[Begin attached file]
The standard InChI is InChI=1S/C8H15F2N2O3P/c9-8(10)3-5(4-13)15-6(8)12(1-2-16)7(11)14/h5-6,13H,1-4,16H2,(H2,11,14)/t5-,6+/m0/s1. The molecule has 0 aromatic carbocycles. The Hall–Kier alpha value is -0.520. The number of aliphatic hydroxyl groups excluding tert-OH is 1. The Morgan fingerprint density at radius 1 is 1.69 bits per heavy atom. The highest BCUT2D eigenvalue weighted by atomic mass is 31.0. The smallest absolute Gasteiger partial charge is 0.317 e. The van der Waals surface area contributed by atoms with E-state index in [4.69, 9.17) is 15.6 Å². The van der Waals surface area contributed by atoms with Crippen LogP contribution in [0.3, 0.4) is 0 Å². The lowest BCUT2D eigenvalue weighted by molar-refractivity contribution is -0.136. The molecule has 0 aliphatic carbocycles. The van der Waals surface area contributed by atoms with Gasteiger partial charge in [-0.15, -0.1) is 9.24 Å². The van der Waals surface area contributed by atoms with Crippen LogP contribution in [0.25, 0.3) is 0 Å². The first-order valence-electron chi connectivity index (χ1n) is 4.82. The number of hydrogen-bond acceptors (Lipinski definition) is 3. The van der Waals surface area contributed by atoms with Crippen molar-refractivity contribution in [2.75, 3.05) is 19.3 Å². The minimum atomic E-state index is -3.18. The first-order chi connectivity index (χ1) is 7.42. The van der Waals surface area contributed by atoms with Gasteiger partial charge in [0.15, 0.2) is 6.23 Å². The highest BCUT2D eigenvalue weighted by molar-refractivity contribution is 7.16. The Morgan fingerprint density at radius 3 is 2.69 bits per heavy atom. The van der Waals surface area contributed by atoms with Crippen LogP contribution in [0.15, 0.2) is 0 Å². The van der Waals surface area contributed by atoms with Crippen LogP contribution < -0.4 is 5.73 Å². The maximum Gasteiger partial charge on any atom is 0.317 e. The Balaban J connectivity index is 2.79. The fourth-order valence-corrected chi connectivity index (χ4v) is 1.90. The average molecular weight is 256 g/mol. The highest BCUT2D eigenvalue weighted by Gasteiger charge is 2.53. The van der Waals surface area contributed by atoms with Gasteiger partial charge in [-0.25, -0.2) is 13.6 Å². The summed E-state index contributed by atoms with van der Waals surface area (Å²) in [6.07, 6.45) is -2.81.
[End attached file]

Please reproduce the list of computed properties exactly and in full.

The standard InChI is InChI=1S/C8H15F2N2O3P/c9-8(10)3-5(4-13)15-6(8)12(1-2-16)7(11)14/h5-6,13H,1-4,16H2,(H2,11,14)/t5-,6+/m0/s1. The molecule has 0 aromatic carbocycles. The Hall–Kier alpha value is -0.520. The number of aliphatic hydroxyl groups excluding tert-OH is 1. The Morgan fingerprint density at radius 1 is 1.69 bits per heavy atom. The highest BCUT2D eigenvalue weighted by atomic mass is 31.0. The smallest absolute Gasteiger partial charge is 0.317 e. The van der Waals surface area contributed by atoms with E-state index in [4.69, 9.17) is 15.6 Å². The van der Waals surface area contributed by atoms with Crippen LogP contribution in [0.3, 0.4) is 0 Å². The lowest BCUT2D eigenvalue weighted by molar-refractivity contribution is -0.136. The molecule has 0 aliphatic carbocycles. The van der Waals surface area contributed by atoms with Gasteiger partial charge in [-0.15, -0.1) is 9.24 Å². The van der Waals surface area contributed by atoms with Crippen LogP contribution in [0.25, 0.3) is 0 Å². The first-order valence-electron chi connectivity index (χ1n) is 4.82. The number of hydrogen-bond acceptors (Lipinski definition) is 3. The van der Waals surface area contributed by atoms with Crippen molar-refractivity contribution in [2.75, 3.05) is 19.3 Å². The minimum atomic E-state index is -3.18. The first-order chi connectivity index (χ1) is 7.42. The van der Waals surface area contributed by atoms with Gasteiger partial charge in [0.15, 0.2) is 6.23 Å². The highest BCUT2D eigenvalue weighted by molar-refractivity contribution is 7.16. The Morgan fingerprint density at radius 3 is 2.69 bits per heavy atom. The van der Waals surface area contributed by atoms with Crippen LogP contribution in [0.15, 0.2) is 0 Å². The van der Waals surface area contributed by atoms with Crippen LogP contribution < -0.4 is 5.73 Å². The maximum Gasteiger partial charge on any atom is 0.317 e. The Balaban J connectivity index is 2.79. The fourth-order valence-corrected chi connectivity index (χ4v) is 1.90. The average molecular weight is 256 g/mol. The highest BCUT2D eigenvalue weighted by Gasteiger charge is 2.53. The van der Waals surface area contributed by atoms with Gasteiger partial charge in [-0.25, -0.2) is 13.6 Å². The summed E-state index contributed by atoms with van der Waals surface area (Å²) in [6.07, 6.45) is -2.81.